Ormrod, J., Schunk, D., & Gredler, M. (2009). Learning theories and instruction 
         (Laureatecustom edition). New York: Pearson.

Siemens, G. (2004). Connectivism: A Learning theory for the digital age. Elearnspace:   
         Everything Elearning.  Retrieved from

Sunday, 5 June 2011


For one of our class assignments, we were tasked with creating a Concept Map to demonstrate our Personal Learning Network (PLN).  My map can be seen below or accessed using the following link:

Thursday, 2 June 2011

Online Learning - Effective as Social Learning Strategy?

Proponents of constructivism suggest that “learners create their own learning” and emphasise the “interaction of persons and situations in the acquisition and refinement of skills and knowledge” (Ormond, Schunk & Gredler , 2008, pp. 184-185).  Knowledge, according to the social constuctivists, is “socially and culturally constructed” and learning is “a social process”, which “occurs when individuals are engaged in social activities (Kim, 2001). Taking these suppositions to be valid, this assignment asks a very relevant question to this course – can the online environment be effective for learning?

In attempting to answer this question through the eyes of the constructivists, we should also ask whether or not the online environment is a social one.  In a broad sense, the term ‘social’ refers to the way in which organisms interact with each other (Wikipedia).  On this premise, we can safely say that the online environment is ‘social’ in nature as it does allow for various levels of interaction between its members (students).  Applied to our discussion, our investigation is aimed at finding out whether or not the interaction between students is adequate enough to facilitate successful learning.  

Ormond, Schunk & Gredler (2008) propose that cognition is influenced by the ‘tools’ of the social environment - cultural objects, language and social institutions (p. 191).  How then do these tools apply or take effect in an online learning environment?  Well, this same source goes on to say that “cognitive change results from using cultural tools in social interactions and from internalising and mentally transforming these interactions”.  In my view, such interaction best takes place in an environment that encourages learner interaction and discussion, which is typical of most online learning forums.  Students interact in discussion boards such as this one, sharing their views, which have been influenced by their cultural tools and mutually learn from each other’s experiences.  Thus far in this programme, I have been able to share views and experiences from my Caribbean background, while at the same time been able to learn about practices and approaches from other cultures, thus broadening my knowledge base.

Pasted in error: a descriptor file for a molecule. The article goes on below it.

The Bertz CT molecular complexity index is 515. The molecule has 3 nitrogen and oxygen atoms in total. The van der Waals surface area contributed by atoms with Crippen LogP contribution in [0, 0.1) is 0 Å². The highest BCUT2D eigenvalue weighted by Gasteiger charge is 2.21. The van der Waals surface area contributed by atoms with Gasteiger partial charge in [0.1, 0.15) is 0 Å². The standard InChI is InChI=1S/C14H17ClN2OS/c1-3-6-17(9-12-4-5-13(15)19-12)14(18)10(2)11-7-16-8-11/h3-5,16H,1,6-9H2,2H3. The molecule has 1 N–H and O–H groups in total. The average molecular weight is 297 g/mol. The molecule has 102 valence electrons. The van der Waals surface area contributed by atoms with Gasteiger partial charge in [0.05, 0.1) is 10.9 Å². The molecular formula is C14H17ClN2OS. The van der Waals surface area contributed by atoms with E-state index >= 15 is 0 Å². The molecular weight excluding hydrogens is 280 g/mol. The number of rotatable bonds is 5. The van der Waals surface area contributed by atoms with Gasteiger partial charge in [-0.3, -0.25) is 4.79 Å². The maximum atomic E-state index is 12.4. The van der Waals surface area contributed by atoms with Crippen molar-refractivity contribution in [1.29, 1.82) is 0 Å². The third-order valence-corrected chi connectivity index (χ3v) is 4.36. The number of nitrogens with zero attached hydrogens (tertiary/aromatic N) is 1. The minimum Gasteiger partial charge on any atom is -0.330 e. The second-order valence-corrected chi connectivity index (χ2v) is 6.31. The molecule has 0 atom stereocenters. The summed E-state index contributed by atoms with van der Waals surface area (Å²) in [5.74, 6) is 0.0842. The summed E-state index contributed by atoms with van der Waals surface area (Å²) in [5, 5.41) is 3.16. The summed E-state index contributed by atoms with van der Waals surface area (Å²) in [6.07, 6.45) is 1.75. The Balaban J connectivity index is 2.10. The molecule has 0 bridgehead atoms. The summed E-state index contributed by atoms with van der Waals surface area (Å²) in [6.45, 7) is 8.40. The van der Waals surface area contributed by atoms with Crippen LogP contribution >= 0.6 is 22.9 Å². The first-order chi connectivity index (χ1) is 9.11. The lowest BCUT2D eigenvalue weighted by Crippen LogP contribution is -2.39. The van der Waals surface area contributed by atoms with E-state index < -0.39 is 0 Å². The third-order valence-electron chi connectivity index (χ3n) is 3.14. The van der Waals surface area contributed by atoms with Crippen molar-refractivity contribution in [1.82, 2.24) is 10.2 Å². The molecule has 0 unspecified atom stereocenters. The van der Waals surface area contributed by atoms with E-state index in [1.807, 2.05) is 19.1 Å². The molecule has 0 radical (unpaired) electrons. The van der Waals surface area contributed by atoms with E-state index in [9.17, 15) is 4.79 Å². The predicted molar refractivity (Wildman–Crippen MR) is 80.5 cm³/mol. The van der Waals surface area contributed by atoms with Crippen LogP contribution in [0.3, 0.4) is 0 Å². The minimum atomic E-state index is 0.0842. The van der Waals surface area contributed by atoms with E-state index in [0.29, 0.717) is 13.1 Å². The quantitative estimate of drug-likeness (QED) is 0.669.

One significant difference between learning in an online environment over a face-to-face environment is the fact that we cannot rely on observation of and therefore learning from non-verbal cues, which too are socially influenced, and can impact how we learn (of) or view a person or concept.  We therefore have to rely on and are more influenced by interpretation of writing tone in the online environment.